GRI Application Level skipped by 25% of reporters – Why?
Why do 25% of sustainability reporters NOT declare their GRI Application Level (A, B, C with or without ‘+’)? Curious about this statistic, I dug deeper to find which countries and brands are the main culprits.
GRI recently announced that it is reorganizing to better pursue its two main objectives. First, that, by 2015, all large and medium-size companies in OECD countries and large emerging economies should be required to report on their Environmental, Social and Governance (ESG) performance and, if they do not do so, to explain why. And second, that by 2020, there should be a generally accepted and applied international standard which would effectively integrate financial and ESG reporting by all organizations.
Although perhaps desirable, I am not fully convinced about the feasibility of these goals. But that is beside the point… I am concerned about existing structural challenges which may be contributing to the chasm between those who report and those who do not - or deviate from GRI’s reporting framework.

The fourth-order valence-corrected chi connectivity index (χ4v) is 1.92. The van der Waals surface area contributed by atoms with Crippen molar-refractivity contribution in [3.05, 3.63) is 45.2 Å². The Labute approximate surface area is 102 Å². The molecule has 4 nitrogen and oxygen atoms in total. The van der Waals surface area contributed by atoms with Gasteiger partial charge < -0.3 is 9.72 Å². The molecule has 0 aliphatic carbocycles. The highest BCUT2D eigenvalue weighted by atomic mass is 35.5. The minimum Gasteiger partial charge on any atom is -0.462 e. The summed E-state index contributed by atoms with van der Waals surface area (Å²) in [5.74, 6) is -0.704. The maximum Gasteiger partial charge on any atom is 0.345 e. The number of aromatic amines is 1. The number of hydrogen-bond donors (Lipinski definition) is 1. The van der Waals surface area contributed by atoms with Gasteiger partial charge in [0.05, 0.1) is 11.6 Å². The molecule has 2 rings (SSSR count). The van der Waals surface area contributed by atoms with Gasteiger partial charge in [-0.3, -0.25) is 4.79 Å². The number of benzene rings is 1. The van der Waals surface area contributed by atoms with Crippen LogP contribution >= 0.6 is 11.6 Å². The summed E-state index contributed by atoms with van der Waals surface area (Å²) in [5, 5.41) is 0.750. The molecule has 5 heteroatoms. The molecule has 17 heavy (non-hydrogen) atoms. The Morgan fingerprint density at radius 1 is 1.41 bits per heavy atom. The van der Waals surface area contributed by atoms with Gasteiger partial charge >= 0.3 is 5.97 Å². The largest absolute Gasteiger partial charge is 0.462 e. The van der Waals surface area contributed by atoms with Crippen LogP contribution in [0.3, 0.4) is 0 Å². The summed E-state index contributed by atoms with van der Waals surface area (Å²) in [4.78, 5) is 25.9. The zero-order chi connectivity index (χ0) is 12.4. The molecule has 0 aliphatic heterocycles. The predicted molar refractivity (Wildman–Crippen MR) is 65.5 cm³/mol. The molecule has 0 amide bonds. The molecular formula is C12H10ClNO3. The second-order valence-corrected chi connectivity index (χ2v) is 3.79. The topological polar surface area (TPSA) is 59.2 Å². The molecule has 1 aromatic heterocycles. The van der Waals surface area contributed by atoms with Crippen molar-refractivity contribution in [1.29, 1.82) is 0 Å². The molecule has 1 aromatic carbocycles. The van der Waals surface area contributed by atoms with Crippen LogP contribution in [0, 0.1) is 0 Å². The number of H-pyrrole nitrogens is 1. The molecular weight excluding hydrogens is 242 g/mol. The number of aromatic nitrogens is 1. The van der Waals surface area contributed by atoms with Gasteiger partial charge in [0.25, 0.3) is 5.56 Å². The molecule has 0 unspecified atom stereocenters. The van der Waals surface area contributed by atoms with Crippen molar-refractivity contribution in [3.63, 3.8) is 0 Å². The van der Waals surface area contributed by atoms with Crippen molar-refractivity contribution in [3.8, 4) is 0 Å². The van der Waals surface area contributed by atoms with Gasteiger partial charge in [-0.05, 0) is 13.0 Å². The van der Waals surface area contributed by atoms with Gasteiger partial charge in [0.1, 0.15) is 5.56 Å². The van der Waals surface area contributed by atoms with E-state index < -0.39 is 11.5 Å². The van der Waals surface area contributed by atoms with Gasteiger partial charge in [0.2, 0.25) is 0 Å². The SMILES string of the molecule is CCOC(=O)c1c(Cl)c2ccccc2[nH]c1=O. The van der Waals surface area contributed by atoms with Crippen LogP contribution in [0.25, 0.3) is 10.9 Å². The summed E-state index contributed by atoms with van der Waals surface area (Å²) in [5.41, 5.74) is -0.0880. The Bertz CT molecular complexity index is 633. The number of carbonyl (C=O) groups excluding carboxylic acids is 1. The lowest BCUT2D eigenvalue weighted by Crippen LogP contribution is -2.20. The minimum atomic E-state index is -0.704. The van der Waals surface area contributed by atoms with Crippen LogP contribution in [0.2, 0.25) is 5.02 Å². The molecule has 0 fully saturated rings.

In my last week's blog entry, I took A Look at GRI Application Level Declaration Statistics. The high percentage of undeclared reports intrigued me – so I dug a bit deeper. The largest ‘culprits’ - in terms of countries - comprise China (37 of 51 reports in GRI’s 2009 database or 73%), Japan (60/86 or 70%), France (15/25 or 60%), South Africa (18/45 or 40%) and the USA (47/132 or 36%).
Looking just at the US contingent, I note that this includes long-term reporter, arguably many reporting leaders, such as Abbott, Alco, Cisco, Coca-Cola, Johnson & Johnson, Nike and Proctor & Gamble.
What drives these major brands to make the conscious decision to skip their GRI Application Level declaration? Are they worried about the Six Commandments mentioned in Elaine Cohen’s blog post